Doug Pederson Impressed by How Carson Wentz Has Handled the Heat

The only Bird to feel more heat than Carson Wentz this Thanksgiving was the turkey in the oven.

Wentz has handled the heat considerably better.

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"He does not let that affect him mentally," head coach Doug Pederson said. "He continues to work in practice, work with his guys. He's been great in the meetings. As they say sometimes, iron can sharpen iron. This is one of those situations where he gets sharper. He lasers in, focuses on his job and helping our team win."

This is probably the most criticism Wentz has faced during his four years in the NFL. In 2016, he was a rookie, so he was kind of given a pass. In 2017, he was playing at an MVP level before getting hurt. And in 2018, everyone was still living in the afterglow of the Super Bowl.

But expectations were high in 2019. And while injuries have really hurt the offense, Wentz hasn't returned to MVP-candidate form. Right now, he's coming off one of the worst games in his career.

Against the Seahawks, Wentz missed open targets, took bad sacks and turned the ball over as the Eagles fell to 5-6 on the season.

Even if you haven't been listening to sports talk radio, you know what's being said. You know how critical - some of it warranted, some of it not - folks are being of Wentz. And the franchise quarterback was likely a hot topic of conversation around your Thanksgiving dinner table on Thursday.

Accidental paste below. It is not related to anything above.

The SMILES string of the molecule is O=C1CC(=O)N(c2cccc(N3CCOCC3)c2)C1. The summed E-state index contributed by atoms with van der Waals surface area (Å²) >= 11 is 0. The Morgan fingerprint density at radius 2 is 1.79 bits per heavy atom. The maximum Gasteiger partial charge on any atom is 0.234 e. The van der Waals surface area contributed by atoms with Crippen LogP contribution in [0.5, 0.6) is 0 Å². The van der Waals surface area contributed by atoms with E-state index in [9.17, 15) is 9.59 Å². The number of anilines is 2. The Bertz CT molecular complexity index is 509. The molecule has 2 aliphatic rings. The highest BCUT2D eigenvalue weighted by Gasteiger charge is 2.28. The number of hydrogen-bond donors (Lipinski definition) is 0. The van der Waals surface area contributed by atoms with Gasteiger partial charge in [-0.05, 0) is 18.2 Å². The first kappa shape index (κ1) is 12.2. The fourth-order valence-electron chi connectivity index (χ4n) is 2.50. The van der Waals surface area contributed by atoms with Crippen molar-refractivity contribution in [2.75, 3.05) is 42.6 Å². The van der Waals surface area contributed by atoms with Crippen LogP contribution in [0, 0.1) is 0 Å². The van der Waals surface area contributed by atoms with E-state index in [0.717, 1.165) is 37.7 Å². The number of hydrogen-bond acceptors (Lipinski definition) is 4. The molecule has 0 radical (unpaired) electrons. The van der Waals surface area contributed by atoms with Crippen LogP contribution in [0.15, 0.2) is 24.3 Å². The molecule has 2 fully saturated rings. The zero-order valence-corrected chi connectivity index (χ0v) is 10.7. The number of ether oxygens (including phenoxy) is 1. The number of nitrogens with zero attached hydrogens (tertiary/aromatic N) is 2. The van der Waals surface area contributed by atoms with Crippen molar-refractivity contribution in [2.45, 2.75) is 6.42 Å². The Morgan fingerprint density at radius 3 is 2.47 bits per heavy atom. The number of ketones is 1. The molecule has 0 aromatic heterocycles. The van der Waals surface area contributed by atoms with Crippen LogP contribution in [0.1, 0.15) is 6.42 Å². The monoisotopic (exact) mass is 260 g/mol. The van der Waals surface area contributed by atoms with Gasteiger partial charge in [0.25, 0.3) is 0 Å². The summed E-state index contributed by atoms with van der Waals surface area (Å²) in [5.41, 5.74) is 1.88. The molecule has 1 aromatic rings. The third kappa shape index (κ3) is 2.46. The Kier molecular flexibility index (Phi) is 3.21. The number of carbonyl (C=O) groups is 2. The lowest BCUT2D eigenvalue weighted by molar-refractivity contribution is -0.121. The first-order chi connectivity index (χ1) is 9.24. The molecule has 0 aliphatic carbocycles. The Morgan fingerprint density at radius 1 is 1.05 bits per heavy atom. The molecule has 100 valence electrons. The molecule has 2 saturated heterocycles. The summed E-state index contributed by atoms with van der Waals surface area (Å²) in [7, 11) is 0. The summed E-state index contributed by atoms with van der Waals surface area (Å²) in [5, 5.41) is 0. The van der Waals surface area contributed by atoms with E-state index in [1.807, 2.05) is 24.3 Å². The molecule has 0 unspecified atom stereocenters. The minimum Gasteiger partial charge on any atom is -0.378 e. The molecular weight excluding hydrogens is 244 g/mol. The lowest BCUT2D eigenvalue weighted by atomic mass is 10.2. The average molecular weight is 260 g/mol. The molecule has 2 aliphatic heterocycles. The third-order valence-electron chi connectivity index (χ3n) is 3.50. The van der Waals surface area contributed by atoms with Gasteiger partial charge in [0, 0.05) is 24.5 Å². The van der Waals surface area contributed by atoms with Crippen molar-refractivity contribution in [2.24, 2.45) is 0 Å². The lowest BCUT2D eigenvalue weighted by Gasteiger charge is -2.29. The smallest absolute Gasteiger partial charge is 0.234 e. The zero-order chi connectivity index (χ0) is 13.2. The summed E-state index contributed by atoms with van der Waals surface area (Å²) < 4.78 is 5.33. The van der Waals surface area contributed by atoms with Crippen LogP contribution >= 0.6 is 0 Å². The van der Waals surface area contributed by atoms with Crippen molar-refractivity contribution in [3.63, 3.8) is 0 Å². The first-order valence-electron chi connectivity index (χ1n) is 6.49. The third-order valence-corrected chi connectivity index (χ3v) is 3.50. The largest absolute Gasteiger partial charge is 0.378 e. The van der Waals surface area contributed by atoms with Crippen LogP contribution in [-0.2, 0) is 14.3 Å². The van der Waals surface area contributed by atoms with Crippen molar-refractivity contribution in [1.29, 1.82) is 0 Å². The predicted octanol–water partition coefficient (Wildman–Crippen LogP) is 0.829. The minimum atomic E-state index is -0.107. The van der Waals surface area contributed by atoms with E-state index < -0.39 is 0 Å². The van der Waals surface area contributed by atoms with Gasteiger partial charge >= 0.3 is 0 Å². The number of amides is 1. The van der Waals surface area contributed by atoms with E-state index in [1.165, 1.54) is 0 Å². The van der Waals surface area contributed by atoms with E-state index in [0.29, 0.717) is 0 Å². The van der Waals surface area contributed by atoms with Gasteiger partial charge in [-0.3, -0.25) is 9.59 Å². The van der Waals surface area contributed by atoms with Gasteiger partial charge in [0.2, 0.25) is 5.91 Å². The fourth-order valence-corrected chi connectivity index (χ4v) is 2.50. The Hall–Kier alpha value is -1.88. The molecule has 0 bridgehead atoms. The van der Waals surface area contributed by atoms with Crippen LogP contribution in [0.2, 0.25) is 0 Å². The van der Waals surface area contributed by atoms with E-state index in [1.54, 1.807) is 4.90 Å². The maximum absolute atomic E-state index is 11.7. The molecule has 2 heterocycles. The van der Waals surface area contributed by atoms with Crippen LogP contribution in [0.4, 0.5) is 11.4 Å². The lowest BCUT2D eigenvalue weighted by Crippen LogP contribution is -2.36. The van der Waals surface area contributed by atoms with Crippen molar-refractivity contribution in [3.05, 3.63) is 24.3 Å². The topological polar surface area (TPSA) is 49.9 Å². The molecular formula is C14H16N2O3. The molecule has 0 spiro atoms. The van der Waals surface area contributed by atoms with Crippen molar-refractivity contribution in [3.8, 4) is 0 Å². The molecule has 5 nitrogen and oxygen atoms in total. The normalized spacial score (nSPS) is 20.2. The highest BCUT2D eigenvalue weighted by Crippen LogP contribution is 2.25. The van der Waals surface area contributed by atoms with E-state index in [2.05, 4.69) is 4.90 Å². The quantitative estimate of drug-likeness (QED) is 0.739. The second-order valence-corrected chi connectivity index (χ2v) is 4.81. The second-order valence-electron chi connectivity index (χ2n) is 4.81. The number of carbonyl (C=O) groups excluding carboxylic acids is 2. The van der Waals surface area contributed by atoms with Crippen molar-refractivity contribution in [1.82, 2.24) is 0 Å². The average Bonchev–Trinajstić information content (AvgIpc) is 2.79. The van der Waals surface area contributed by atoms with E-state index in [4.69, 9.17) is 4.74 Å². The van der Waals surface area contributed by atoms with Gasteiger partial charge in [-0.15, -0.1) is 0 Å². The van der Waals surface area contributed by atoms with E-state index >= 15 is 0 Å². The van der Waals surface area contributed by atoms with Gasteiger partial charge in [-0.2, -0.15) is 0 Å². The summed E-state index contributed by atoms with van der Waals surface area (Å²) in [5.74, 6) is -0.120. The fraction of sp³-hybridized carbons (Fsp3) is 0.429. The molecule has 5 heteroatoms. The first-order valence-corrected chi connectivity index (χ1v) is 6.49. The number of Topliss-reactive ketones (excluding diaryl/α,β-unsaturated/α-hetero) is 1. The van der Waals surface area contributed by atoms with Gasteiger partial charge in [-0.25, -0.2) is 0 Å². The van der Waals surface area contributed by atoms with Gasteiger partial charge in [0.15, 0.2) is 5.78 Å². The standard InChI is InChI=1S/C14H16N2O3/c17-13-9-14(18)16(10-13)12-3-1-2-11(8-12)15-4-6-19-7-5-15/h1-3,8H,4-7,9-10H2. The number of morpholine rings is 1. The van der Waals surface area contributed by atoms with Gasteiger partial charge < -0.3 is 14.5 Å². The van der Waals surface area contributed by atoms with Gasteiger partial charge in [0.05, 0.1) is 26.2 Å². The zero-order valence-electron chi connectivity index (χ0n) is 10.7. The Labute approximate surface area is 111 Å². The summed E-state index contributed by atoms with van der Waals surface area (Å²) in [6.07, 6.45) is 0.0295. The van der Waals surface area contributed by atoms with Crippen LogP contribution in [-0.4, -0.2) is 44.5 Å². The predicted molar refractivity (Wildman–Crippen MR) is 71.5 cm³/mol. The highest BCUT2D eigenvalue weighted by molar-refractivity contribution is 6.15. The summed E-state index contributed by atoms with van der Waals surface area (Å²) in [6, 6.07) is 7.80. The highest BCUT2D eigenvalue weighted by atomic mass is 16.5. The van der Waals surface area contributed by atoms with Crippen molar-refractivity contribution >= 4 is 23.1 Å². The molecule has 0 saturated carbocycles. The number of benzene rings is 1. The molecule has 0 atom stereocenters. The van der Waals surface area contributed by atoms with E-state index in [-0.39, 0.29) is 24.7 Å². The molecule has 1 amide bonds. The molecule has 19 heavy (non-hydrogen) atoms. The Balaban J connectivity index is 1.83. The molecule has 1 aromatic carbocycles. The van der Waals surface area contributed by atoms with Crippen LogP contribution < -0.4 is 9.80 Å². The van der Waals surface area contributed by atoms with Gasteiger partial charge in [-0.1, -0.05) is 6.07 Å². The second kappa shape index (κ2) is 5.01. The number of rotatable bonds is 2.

Through it all, it seems like Wentz is holding up very well. On Wednesday, he proclaimed his confidence in turning the season around. He claimed he was just focused on keeping his even keel.

Pederson said there are a few ways he knows if outside criticism is bothering a player. One can be a tip, somebody saying Player X is reading too much. Or sometimes a player's body language in the building and at practice gives him an indication that their focus is wavering.

He hasn't seen those things with Wentz.

And it's a trait the Eagles probably noticed early on with Wentz, even when they were scouting him out of North Dakota State.

"Well, you never really know until you're in it," Pederson said. "But it is part of his chemistry and his makeup and that's what we really appreciate about him and his leadership and how well you can block … it's no different than a game. You go into a game and something negative happens in a game, you just have to go to the next play. It's no different. You just gotta block it out the best you can and move on to the next play."

Any starting quarterback in Philadelphia is going to be under a lot of pressure, but Wentz is under even more than usual. He's the franchise quarterback, who watched his backup win the Super Bowl and then got paid $100 million.

The heat is on Wentz right now. The good news is it appears he's far from cooked.

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